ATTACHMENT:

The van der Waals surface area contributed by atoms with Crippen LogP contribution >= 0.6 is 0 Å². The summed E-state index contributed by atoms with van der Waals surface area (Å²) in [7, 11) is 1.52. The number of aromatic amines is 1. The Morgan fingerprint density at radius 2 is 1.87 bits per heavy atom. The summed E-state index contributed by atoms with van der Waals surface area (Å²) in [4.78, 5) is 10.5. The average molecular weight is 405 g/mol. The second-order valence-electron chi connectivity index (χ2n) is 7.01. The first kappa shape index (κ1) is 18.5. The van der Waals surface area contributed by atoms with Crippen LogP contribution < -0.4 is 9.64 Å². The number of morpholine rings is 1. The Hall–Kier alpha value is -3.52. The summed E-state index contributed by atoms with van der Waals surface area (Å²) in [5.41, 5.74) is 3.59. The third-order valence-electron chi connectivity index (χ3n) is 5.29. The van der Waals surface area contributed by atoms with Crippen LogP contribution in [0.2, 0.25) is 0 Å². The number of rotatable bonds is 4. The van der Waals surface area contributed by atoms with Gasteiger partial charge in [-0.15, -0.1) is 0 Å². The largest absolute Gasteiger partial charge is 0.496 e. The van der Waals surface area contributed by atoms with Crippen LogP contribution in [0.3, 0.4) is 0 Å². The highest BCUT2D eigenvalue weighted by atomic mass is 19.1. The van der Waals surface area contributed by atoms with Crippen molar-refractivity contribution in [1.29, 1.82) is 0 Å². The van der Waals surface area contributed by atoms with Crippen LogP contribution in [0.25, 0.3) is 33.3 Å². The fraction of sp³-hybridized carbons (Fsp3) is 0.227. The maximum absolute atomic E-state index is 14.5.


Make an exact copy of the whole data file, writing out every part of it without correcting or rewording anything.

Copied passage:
The van der Waals surface area contributed by atoms with Crippen LogP contribution >= 0.6 is 0 Å². The summed E-state index contributed by atoms with van der Waals surface area (Å²) in [7, 11) is 1.52. The number of aromatic amines is 1. The Morgan fingerprint density at radius 2 is 1.87 bits per heavy atom. The summed E-state index contributed by atoms with van der Waals surface area (Å²) in [4.78, 5) is 10.5. The average molecular weight is 405 g/mol. The second-order valence-electron chi connectivity index (χ2n) is 7.01. The first kappa shape index (κ1) is 18.5. The van der Waals surface area contributed by atoms with Crippen LogP contribution < -0.4 is 9.64 Å². The number of morpholine rings is 1. The Hall–Kier alpha value is -3.52. The summed E-state index contributed by atoms with van der Waals surface area (Å²) in [5.41, 5.74) is 3.59. The third-order valence-electron chi connectivity index (χ3n) is 5.29. The van der Waals surface area contributed by atoms with Crippen LogP contribution in [0.2, 0.25) is 0 Å². The number of rotatable bonds is 4. The van der Waals surface area contributed by atoms with Gasteiger partial charge in [-0.15, -0.1) is 0 Å². The largest absolute Gasteiger partial charge is 0.496 e. The van der Waals surface area contributed by atoms with Crippen LogP contribution in [0.3, 0.4) is 0 Å². The highest BCUT2D eigenvalue weighted by atomic mass is 19.1. The van der Waals surface area contributed by atoms with Crippen molar-refractivity contribution in [1.29, 1.82) is 0 Å². The van der Waals surface area contributed by atoms with Crippen LogP contribution in [0.25, 0.3) is 33.3 Å². The fraction of sp³-hybridized carbons (Fsp3) is 0.227. The maximum absolute atomic E-state index is 14.5.